3 May 2011
Saudi GIS report
The Sixth National GIS Symposium was held in Al Khobar in the Eastern Province of Saudi Arabia last week. The conference was very well organized, and attracted a large number of attendees, including a significant number of international visitors. I found it to be one of the most interesting conferences I have been to recently, because of some exceptionally interesting presentations, but partly because of the location and the especially the field trip that was arranged by Saudi Aramco to Shaybah in the heart of the Ar-Rub al-Khali desert (Empty Quarter) in southeastern Arabia.
Orhan Altan, president of the ISPRS, gave a very topical opening keynote in which he suggested that the 21st century can be either the best century ever when we overcome some major challeges or our last century. He made the case that traditional GIS is changing, and that in the future we will need enterprise locational intelligence to address major societal needs. Improved access to the increasingly abundant geospatial information including satellite and aerial photogrammetry and laser scanning and tools to enable science to be transformed into practice are what he foresees as the major trends driving geospatial technology. Gov. Jim Geringer in his keynote made the case that our challenge now is to develop ways to transform the huge amount of available data into actionable information. In my keynote I made the case that the convergence of intelligent engineering models, high resolution imagery including laser scanning, and 3D visualization technology originally developed by the gaming industry are making it possible for technical solutions to societal challenges that were inconceivable even a few years ago. Abdul Karim Raeisi, GIS Executive Manager of Abu Dhabi, describes the Abu Dhabi Spatial Data Infrastructure program which has been able to develop a community of 45 participants from the federal and local governments, academia, and business, all motivated to use geospatial data to support egovernment services to the public.
Most of the technical and plenary sessions dealt with the application of remote sensing, LiDAR, GIS and 3D visualization to planning and analysis. Here's just a few that I found particularly interesting.
Jeddah Flood Analysis
Most people probably don't think that excess water would be a problem in Saudi Arabia, but in November 2009 in four hours more than 9 centimeters of rain, which is almost twice the average for an entire year. fell in the area around Jeddah. This resulted in serious flooding in the city of Jeddah with over one hundred fatalities. Dr Mashael Al Saud of the Space Research Institute of the King Abdulaziz City for Science and Technology described the fascinating analyses that she has conducted on the catchment basins surrounding Jeddah to understand how water was funnelled into downtown Jeddah.
Tracking location inside buildings
With GNSS technology it is possible to track the location of people, vehicles, and even animals wth high precision - even cm accuracy with an earth station. But as soon as the subject enters a building, this is no longer possible. A number of companies like Ubisense have been working on the problem of tracking people and objects in buildings. Obvious applications are enabling first responders to track their location inside a building in an emergency, keeping track of critical staff and equipment in hospitals, and many others. Professor El-Sheimy of the University of Calgary described how low cost micromechanical systems (MEMS) inertial sensors can be used to track location in a building and showed how these devices can be used to locate subjects in buildings with an average locational accuracy of about 2 meters.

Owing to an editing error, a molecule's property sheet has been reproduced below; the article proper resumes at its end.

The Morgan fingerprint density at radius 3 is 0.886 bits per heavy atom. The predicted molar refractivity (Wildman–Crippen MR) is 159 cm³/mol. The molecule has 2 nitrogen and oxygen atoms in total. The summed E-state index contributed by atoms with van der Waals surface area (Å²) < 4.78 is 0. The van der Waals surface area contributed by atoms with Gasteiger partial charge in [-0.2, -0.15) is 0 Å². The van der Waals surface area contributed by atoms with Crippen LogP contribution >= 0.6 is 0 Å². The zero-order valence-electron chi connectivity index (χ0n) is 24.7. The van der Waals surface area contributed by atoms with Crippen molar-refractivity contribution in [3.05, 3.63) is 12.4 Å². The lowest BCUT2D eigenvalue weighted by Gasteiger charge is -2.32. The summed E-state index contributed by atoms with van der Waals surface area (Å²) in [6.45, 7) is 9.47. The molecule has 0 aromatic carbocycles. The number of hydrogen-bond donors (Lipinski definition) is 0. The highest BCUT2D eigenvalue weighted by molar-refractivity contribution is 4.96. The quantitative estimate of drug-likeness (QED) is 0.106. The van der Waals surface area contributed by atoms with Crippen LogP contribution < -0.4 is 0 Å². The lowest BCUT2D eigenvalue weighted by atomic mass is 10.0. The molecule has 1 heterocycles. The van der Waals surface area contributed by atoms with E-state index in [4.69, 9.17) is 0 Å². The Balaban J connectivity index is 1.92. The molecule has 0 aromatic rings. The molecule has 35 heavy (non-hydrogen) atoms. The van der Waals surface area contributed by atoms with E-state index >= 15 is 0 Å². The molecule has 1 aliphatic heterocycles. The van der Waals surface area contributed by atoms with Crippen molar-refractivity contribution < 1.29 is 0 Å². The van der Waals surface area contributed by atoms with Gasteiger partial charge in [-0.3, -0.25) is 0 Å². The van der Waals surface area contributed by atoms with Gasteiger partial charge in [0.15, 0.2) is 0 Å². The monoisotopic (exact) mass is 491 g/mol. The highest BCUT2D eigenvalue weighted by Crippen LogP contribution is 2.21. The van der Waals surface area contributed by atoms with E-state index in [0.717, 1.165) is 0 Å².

Sensor Long Tail
Dr Steve Liang has looked at the world's sensors including large scale arrays that capture imagery and other data currently at a rate of terabytes per day. These are often developed by or sponsored by federal governments. Lower levels of government, utilities, and private agricultural organizations are increasingly sponsoring sensors for monitoring crops, vegetation encroachment on transmission corridors, illegal construction, and other areas. But what about the hundred of millions of devices that we all carry about with us or that are built into vehicles and desktop computers. This is what Liang calls the long tail, and he is interested in finding a way of accessing these devices so that they can be queried for non-private information that could be used in a variety of ways such as for scientific analysis or in an emergency. The idea of a sensor web is a fascinating idea and Liang has taken a first step in the form of the GeoCENS project, which is designed to be a standards (OGC SWE) based sensor web platform that combines a large number of sensors with geospatial information in a virtual globe environment.
Saudi Aramco is responsible for 85,000 km2 of land reservations and pipeline corridors. One of issues that Saudi Aramco has to deal with is encroachment. At the conference Yousif Al-Ghamdi and Saleem Haja described how their team has analyzed the workflow for identifying and resolving encroachments, and using imagery, mobile survey equipment, and custom developed applications have been able to reduce the survey time to document encroachments by 50 %.